Revolution Lullabye

November 26, 2006

College English Special Issue

Filed under: Uncategorized — by revolutionlullabye @ 2:52 am

Happy Thanksgiving! As I was reading Trimbur’s article in this special July 2006 issue of College English (“Linguistic Memory and the Politics of U.S. English”), I compared his description of the “systematic forgetting of the multiple languages spoken and written in North America” to the similar systematic forgetting of the multiple origins of people in North America on Thanksgiving Day (577). As I sat down for Thanksgiving dinner in Westborough, Massachusetts – just a stone’s throw away from Plymouth Rock, really, compared to people who live in L.A. – I thought, why am I celebrating this handful of English Pilgrim settlers? What is their connection to me? I know I’ve appropriated a meaning of Thanksgiving of my own on top of that – a day to give thanks for the blessings of family, friends, and life – but why these chosen Mayflower few? Isn’t our collective American history larger than that?

Anyway – here were some of my thoughts about the special College English issue. I’m leading discussion on Tuesday, so check out what I’m thinking and add your thoughts so we can have a good conversation for the first 1/3 of class (check out Eileen’s schedule – the day’s jam packed!)

1. Real neat connections in a lot of the articles, but especially Trimbur, with how the development of the modern American university created the English-only character in higher education that exists today. Languages other than English were removed from instruction to their own departments to be objects of study. Can that be reversed? I suppose that’s my question throughout these articles – can the university become a place where multiple languages are spoken? Can the institution handle that? What would have to change? And how could it happen?

2. Composition, at least as I’ve seen it in the histories we’ve read, is an uniquely American discipline and field, one that was founded in “proper English” instruction at Harvard and elsewhere in the late 1800s. English has been composition’s gig for almost 120 years. If you look back at the kinds of articles that were written in the past few decades, they’ve often taken up decidedly English topics, such as the implications of teaching English grammar and questions of integrating Black English into the curriculum. How would our field change if we saw the international and the L1, L2, and so on student as an intergal part of our pedagogy and theory? Would it be a more accurate reflection of the world we and our students must live in – an increasingly gloablized world, where we must know how to negotiate across boundaries of language and history in order to communicate? What will be the focus, then, of composition? Horner mentions this train of thought too – will composition cross borders – will other scholars in other nations take it up as a focus of study? (572)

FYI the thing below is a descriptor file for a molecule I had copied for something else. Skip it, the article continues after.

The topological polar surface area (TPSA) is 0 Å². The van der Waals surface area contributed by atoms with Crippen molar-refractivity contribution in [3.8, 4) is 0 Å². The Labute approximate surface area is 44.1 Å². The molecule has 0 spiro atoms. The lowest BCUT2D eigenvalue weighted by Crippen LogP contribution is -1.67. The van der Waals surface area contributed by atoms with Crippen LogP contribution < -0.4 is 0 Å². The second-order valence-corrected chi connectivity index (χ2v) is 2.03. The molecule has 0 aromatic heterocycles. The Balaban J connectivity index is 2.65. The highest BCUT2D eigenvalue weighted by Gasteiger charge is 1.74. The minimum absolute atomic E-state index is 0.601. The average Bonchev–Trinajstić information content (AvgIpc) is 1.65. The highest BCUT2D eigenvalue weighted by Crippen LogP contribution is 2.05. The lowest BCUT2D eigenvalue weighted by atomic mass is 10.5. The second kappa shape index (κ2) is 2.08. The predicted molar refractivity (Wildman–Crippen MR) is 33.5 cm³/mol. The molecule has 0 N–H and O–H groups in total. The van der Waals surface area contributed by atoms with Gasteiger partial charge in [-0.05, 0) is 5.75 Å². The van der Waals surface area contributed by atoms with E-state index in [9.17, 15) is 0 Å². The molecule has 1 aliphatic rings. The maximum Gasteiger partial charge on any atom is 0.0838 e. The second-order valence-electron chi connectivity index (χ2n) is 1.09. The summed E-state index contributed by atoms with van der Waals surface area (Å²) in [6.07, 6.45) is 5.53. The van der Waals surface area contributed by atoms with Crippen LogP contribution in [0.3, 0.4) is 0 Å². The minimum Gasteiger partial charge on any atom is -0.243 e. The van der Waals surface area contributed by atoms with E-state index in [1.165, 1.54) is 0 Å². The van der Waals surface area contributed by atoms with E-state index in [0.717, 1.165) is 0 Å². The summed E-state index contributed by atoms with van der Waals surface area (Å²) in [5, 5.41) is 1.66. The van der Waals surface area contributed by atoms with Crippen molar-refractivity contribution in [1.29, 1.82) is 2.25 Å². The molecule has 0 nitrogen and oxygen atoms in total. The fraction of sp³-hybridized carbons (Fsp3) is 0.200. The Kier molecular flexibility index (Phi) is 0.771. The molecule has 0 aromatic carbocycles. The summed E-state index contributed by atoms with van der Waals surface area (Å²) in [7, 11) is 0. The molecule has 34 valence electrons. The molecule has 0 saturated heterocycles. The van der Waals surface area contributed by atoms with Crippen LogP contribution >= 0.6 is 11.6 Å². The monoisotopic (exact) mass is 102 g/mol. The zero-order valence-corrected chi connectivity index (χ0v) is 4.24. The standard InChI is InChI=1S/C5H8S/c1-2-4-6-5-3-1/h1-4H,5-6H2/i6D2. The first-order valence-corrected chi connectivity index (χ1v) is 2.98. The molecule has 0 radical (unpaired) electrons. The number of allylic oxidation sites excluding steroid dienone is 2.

3. What do you think of Smitherman’s 1987 proposal (cited in Trimbur), calling for “a national public policy on langauge that would (1) teach standard edited English as the language of wider communication, (2) recognize the legitimacy of nonmainstream languages and dialects and promote mother tongues, along with English, as the medium of instruction, and (3) promote the learning of one or more additional languages, such as Spanish or other relevant languages” (586).

4. Language isn’t just a bunch of words strung together. It is a living history of a person’s culture. How, then, can non-bilingual students go about adopting the history that comes with a language? Where can they adopt these languages?

5. Horner: “Language, literacy, and citizenship are viewed as interdependent: to be literate is to know the language, and to know the langauge is requisite to citizenship” (570). What are the citizens we are forming in composition? What is the language of this citizenry? How can we teach it to our students?

6. Matsuda discusses how the containment of international and L2 students in ESL classrooms has led to “the myth of lingusitic homogeneity”  in our composition classrooms. He argues that that containment is preferred by some international students, who feel they get more one-on-one attention in a more supportive environment. Is that the best way to have both international/L2 students and native English speakers learn how to communicate in this increasingly complex world? Should we move to an inclusive model, like the one being used in public schools to integrate special education students into regular education classrooms? Can the learning needs of international students and native speakers be met in a “regular” comp classroom? What kind of teacher could handle that? I’m reminded in this article about how much time it takes to acquire the discourse practices of a second language – and I think back to TA orientation at Syracuse. Remember how the new international TAs came five days early to practice their English – how they were taped and evaluated? What do you think?

7. Canagarajahwrites argues that the researcher of second language writers should, ideally, be a speaker in both (or all) the langauges of his or her subjects. As burgeoning compositionists, we might be those researchers some day. How do we go about acquiring these languages? Why, if we (as Matsuda suggests) are going to encounter more and more L2 writers in our classrooms, are we not required to take a language as part of our coursework? Does that put us at a disadvantage? Shouldn’t we – a field that centers itself on the importance of effective communication in the globalized world – of all people know languages other than English?

 Tell me what interests you –


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